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Development and validation of molecular markers for grain cadmium in durum wheat

Salsman, Evan, Kumar, Ajay, AbuHammad, Wesam, Abbasabadi, AtenaOladzad, Dobrydina, Marina, Chao, Shiaoman, Li, Xuehui, Manthey, FrankA., Elias, EliasM.
Molecular breeding 2018 v.38 no.3 pp. 28
cadmium, chromosomes, crossing, cultivars, durum wheat, genetic markers, genetic variation, genotype, heavy metals, humans, marker-assisted selection, parents, phenotype, prediction, toxicity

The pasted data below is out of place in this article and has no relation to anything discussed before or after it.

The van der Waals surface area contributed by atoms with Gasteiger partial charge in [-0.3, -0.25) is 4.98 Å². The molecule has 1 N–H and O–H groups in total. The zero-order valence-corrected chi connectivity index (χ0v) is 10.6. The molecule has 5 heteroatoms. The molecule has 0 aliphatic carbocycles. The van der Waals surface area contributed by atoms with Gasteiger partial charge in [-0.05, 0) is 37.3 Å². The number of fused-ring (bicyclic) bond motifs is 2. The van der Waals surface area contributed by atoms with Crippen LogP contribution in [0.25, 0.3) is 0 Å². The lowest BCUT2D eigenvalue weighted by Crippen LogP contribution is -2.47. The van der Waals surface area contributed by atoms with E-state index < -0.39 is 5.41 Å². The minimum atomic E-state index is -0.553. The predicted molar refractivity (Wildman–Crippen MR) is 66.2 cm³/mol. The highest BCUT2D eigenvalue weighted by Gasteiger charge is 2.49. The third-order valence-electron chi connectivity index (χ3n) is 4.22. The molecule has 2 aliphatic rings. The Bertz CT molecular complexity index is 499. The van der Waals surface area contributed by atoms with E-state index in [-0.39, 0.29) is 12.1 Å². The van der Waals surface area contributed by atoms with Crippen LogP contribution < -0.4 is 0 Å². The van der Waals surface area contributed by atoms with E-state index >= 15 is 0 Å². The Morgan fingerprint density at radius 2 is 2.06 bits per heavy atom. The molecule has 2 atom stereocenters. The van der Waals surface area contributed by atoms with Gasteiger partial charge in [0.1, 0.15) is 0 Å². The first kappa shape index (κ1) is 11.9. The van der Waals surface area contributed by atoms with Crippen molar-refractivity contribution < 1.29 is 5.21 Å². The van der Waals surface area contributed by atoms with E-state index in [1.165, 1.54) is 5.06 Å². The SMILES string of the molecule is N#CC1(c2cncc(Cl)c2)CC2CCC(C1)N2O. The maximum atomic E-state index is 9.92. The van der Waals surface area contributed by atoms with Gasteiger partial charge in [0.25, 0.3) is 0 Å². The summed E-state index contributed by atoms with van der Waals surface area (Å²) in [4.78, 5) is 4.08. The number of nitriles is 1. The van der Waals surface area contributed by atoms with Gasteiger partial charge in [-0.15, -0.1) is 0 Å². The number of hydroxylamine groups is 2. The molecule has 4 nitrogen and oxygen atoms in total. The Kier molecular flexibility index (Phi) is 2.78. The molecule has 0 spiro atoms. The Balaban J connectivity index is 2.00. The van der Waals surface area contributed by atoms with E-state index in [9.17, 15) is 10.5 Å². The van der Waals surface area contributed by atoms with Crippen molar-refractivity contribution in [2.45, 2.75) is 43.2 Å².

Durum wheat is capable of accumulating cadmium, a toxic heavy metal, in the grain at levels that have been deemed unsafe for human consumption. Previous studies have identified genetic variation as well as markers associated with Cd accumulation in durum wheat, which can be exploited to develop low Cd cultivars. Because the phenotyping for Cd content is very expensive, KASP markers were developed from molecular markers associated with grain Cd and tested for their usefulness for marker-assisted breeding. A total of 1278 unique genotypes from preliminary and advanced yield trials grown at multiple locations for 2 years were evaluated for grain Cd as well as screened for markers associated with Cd uptake. One marker on chromosome 5B was polymorphic in all crosses between high and low Cd parents and had r² values ranging from 0.38 to 0.85. Two other markers on the same chromosome predicted similar levels of variation in many trials; however, they were not polymorphic in all populations. The KASP markers accurately predicted up to 97% of the lines for Cd phenotype in different trials. This study identified two markers, Cad-5B and Ex_c1343_2570756, with an average prediction accuracy of 84–88%. These markers could be useful for marker-assisted selection for low grain Cd in durum wheat.